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Cabaret in Brighton. It’s as familiar as fish and chips, seagulls and a Southern Rail train service. Well maybe not that last one. But as I celebrate twenty-eight years as Lola Lasagne this year, cabaret has been a mainstay of the Brighton scene for all that time.

Back in the day, things were very different. Brighton wasn’t a city for a start. And Hove was the base for many of the LGBT+ venues, rather then the Kemptown area as it is now. And back in the late 80s and early 90s, the laws were hugely different. Licensing meant that pubs shut at 11pm; split shifts on Sundays and nightclubs were the only late night venues. It meant that LGBT+ venues were exactly that; a safe haven for us to gather, enjoy a night out with friends and meet people, as we were a long way off from the world of mobiles and the apps. Most importantly; with the advent of HIV/AIDS, Brighton in particular, had developed a real sense of community. The Sussex Beacon opened its doors in the early 90s and Brighton’s venues were all throwing benefits and enlisting the help of the local cabaret stars.

And there were plenty to choose from. Hove stood proud with the Beacon Royal, which was Tony Chapman’s first foray into the Brighton scene. Right around the corner was The Oriental, which was a huge favourite for us to play. Dave Lynn developed much of the madness we’ve seen in his act, as the pub had ‘MandyVision’ giving Dave the chance to start the show off on the roof, or interview people on the seafront with the audience watching inside.

Over in Kemptown The Aquarium was a regular haunt for Lily Savage. The Queens Arms began its long reign as a cabaret bar under the expert eye of Tracey Davenport. And then there was Secrets nightclub, which was a little jewel of a venue with regular cabaret in the week. And who remembers The Pavilion Club and Wyndhams that was on Marine Parade? Then the emphasis on Kemptown being the centre of our scene began when Tony Chapman sold the Beacon Royal and bought Revenge nightclub and the Legends hotel.

Dave Lynn and Maisie Trollette had both made the move down to Brighton and through their connections in London and beyond were able to introduce Brighton to the enormous talent that was on offer. Established artistes such as Phil Starr, Dockyard Doris, Nicky Young, Andre Adore, Adrella, H.I.H Regina Fong, Sandra Hush, Ceri Dupree, Pink Gin, Sandra & Lucia, Millie Mopp all arrived on our shores, and also some of the newer acts who have taken over where so many of the aforementioned acts have stood after their passing. Through their showbiz connections and standing on the UK cabaret scene, Maisie and Dave were able to enlist the help of many stars, such as Hinge & Brackett, Hazell Dean, Jimmy Sommerville, Eartha Kitt and the original 60’s Tiller Girls to support the benefit shows for The Sussex Beacon to raise monies for those living with HIV/AIDS. Some shows were in the venues before moving onto theatres for the charity Brighton Cares and our own Golden Handbag Awards, which still runs today. This also gave birth to Brighton’s adult panto through Casino Productions held at the Pavilion theatre.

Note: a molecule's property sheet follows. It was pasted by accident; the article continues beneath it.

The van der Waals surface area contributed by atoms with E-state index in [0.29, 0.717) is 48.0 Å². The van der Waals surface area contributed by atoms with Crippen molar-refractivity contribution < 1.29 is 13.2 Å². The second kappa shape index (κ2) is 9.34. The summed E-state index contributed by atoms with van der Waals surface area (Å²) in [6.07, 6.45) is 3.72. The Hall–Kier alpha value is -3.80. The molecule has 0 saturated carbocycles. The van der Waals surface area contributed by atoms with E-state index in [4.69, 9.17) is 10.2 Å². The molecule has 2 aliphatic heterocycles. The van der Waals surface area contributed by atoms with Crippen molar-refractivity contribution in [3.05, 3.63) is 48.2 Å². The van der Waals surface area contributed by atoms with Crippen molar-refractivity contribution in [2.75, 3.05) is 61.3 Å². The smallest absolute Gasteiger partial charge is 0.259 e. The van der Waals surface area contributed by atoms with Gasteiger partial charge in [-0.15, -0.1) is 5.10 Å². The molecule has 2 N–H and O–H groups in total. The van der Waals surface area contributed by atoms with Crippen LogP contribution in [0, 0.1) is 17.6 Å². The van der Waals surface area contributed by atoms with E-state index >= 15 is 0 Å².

In the present day, whilst many things have changed, many have stayed the same. Sunday is still the ‘cabaret crawl’, starting at Legends and moving through Kemptown, taking in the Queens Arms & Charles Street amongst others. Newer acts are using Brighton to blossom on stage and some are following in the wake of many others and moving down here to live. The acts have taken Brighton to their hearts because Brighton took them to theirs. Which is why Brighton Pride and the Legends Cabaret Tent is the one that everyone wants to do each year. Brighton Pride has always acknowledged the impact of cabaret on the scene and given us our own stage each year. And since the first Pride in 1992 and my first Pride in 1997, its grown to the magnificence it is today. Where the artistes gather to celebrate Pride and to say thank you to Brighton for all the love they’ve received throughout the years. Long may it continue!